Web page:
The MBTA’s police chief announced violent crime on the transit system dropped by one-third in the first three months of 2013 compared with the same period of 2012, but that is not to say that Boston’s transit system has been crime-free.
A 19-year-old Wakefield man was charged after allegedly spitting in a bus driver’s face and then punching him in the nose in Malden on April 9.
On March 9, between 15 and 20 teenagers allegedly punched an MBTA bus driver and tried to pull him from the driver’s side window while his bus was picking up passengers at a Dorchester stop (pictured.) An 18-year-old Roxbury man was charged in connection with the attack.
Massachusetts State Police removed a juvenile from the JFK/UMass MBTA Station in Dorchester after a small fight broke out following a close basketball game at Boston College High School on Feb. 28. Fifty security cameras were installed at the subway, commuter rail, and bus station after a flurry of crimes in the surrounding neighborhoods in late January.
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That time they closed the T for 48 hours
Snowstorm Nemo shut down the city of Boston, its suburbs, and its transit system.
In an unprecedented move, the MBTA decided to stop service ahead of the height of the snowstorm, keeping it suspended for nearly 48 hours.
The MBTA’s chief operating officer, Sean M. McCarthy, said after the storm that the shutdown helped protect the T’s equipment from the elements.
“At the stage of their life that our vehicles are, we put a lot of capital and effort into nursing and keeping those vehicles safe and reliable,” McCarthy said. “To the extent that we can conserve that, it’s incumbent upon us to do that.” Next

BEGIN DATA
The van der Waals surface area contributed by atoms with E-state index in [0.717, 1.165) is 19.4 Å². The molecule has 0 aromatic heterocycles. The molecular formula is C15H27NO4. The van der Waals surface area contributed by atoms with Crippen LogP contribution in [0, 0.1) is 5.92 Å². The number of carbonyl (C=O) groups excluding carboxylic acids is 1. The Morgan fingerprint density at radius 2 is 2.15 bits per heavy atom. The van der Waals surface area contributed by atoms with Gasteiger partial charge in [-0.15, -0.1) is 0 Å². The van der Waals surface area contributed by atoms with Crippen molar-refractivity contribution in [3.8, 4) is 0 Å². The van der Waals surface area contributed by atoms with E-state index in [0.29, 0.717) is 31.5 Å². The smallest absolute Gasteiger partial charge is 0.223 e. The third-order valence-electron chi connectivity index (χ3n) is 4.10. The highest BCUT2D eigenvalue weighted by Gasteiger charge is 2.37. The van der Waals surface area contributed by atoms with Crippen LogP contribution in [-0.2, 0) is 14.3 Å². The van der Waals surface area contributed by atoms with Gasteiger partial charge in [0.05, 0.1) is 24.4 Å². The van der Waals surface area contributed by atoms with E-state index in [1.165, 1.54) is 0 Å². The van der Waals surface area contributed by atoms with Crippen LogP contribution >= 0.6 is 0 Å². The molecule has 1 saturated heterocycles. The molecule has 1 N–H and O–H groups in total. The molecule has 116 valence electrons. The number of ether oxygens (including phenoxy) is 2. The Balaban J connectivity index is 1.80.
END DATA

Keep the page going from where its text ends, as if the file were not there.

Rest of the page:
That time big screens showed up at Harvard Square
A new advertising initiative showed up at the Red Line’s Harvard Square Station on Jan. 31 in the form of eight big display screens.
The screens were provided at no cost as part of a partnership with Titan Digital Advertisting. There are three 70-inch screens in the station’s main atrium and five 55-inch ones in the inbound and outbound train platforms.
The MBTA said the screens will display advertisements, service alerts, and other real-time information.
Park Street and North and South stations received advertisement display screens in March. Next
That time a fire shut down the Green Line during rush hour
In a case of very unfortunate timing, a fire closed a portion of the Green Line during rush hour on one of the coldest mornings of the year.
The fire, which turned out to be a smoldering wire found at Arlington Station, displaced hundreds of commuters on Jan. 23.
Service was suspended between Kenmore Square and Government Center stations. The T sent shuttle buses to replace the trains, but many riders were forced to walk to work in single-digit temperatures or squeeze onto packed buses.
T service resumed at 11 a.m., after being suspended for nearly three hours. Next
That time riders forgot their pants
The sixth annual No Pants Subway Ride came to Boston on Jan. 13, and with it came hundreds of bare legs.
The event was sponsored by BostonSOS, a local social arts and event group.
“No matter how popular it gets . . . there are always a ton of people who don’t know what’s going on,” James Cobalt, the executive director of BostonSOS, said. “For me, the most interesting thing of all (with this event) is to see how people try to perceive and understand what’s going on. For me, it’s just silly . . . For a lot of people, that’s not enough.” Back to the beginning